It’s important to note that the weight loss in these two studies was achieved only via dietary restriction. There are no mentions of exercise interventions. And that’s an important distinction because the NWCR found that 94% of successful weight losers increased physical activity to do so, and there are myriad weight loss benefits to exercise that go beyond calorie burning. Add to this a 2004 3-year cohort study published in Nature of 1,247 people looking to develop “lean habits” that determined that people who were more successful changed more than one thing. In other words, when you engage in more of a lifestyle overhaul that goes beyond just diet, you’re more likely to stick with it long term.

There is also the fact that starvation sucks.

Those very low calorie diets in the above-mentioned studies were at caloric deprivation levels that would have me ready to dropkick a kitten into a wood chipper. But because I like to exercise, I can still create big caloric deficits while taking in a not starvation level of food.

And that’s where I get into the stuff about how strong and steady can win this race.

Because sometimes, you’re in the zone, and holding back would be a mistake. We’re still nowhere near epically stupid Biggest Loser style weight loss, but there can be periods in your weight loss journey when you’re focused and intent, and you want to exercise more. You want to go faster and further and more frequently and for longer periods of time. Add to this that you want to be more careful with your calories and make that fat fly off. You feel capable and determined and it is not suffering, but rather the hard work is actually enjoyable.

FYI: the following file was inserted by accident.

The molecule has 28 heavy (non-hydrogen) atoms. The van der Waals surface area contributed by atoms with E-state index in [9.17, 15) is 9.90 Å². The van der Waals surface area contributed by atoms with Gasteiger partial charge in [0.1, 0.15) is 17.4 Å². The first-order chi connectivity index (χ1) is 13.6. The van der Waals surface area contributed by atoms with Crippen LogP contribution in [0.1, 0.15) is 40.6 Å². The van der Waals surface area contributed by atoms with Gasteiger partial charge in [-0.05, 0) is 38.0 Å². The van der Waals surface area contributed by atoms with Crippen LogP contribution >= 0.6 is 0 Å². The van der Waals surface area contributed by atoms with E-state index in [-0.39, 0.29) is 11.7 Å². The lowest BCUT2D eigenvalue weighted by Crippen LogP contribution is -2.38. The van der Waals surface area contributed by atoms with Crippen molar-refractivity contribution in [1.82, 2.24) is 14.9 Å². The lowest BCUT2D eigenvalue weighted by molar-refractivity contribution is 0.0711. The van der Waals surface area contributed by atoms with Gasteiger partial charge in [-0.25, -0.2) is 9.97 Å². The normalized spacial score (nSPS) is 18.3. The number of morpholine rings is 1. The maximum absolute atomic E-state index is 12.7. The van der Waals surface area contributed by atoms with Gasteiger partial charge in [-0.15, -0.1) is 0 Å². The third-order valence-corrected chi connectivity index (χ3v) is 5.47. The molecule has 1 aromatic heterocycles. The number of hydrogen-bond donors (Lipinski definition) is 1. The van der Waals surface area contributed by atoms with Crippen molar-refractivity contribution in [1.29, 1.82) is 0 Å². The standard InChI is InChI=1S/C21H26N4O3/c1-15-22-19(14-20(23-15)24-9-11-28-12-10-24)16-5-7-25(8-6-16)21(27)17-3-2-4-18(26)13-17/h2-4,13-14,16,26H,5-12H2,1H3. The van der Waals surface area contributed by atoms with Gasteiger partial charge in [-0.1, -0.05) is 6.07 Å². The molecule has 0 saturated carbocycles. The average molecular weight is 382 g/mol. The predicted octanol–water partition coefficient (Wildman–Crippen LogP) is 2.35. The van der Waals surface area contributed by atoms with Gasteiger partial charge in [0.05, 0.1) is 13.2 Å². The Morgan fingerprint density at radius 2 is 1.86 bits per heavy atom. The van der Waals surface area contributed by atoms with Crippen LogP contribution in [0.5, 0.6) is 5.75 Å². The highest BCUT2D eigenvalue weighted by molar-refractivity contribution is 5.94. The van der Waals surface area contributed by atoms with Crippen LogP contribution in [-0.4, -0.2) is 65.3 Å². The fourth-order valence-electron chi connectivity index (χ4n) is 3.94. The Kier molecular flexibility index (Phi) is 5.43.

Like I said: you’re in the zone.

It’s important to keep yourself mentally and physically in check. Don’t push your exercise to injury levels, and realize that if you over exhaust yourself you may become too tired to make wise food choices. You also don’t want to start ignoring loved ones or your social life, and be wary of getting on a path that can lead to developing disordered eating behaviors. Obsessing over eating only “clean” foods is not a path to long-term success.

Being in the zone isn’t about punishment or deprivation, but about feeling energized from pushing it. Add to this the fact that dramatic results can be attained relatively quickly, and it helps keep you going because you’re in a positive feedback loop of knowing that what you’re doing is working well. So you want to keep working at it.

You can’t be in that zone all the time, because life gets in the way, and you may backslide a pound or two here and there, so don’t fret over this, but expect that there is an ebb and flow. As long as you don’t go totally off the rails it’s okay to listen to what body, heart and mind are telling you and, when they are all telling you “enough of this tortoise bullshit,” you can transform into a powerful hare that can stay strong and fast for a long race.

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James S. Fell, MBA, writes for the Los Angeles Times, Chicago Tribune, Women’s Health, Men’s Health, AskMen, the Guardian, TIME Magazine and many other fine publications. His first book was published by Random House Canada in 2014. He is currently working on his next book, which is about life-changing moments.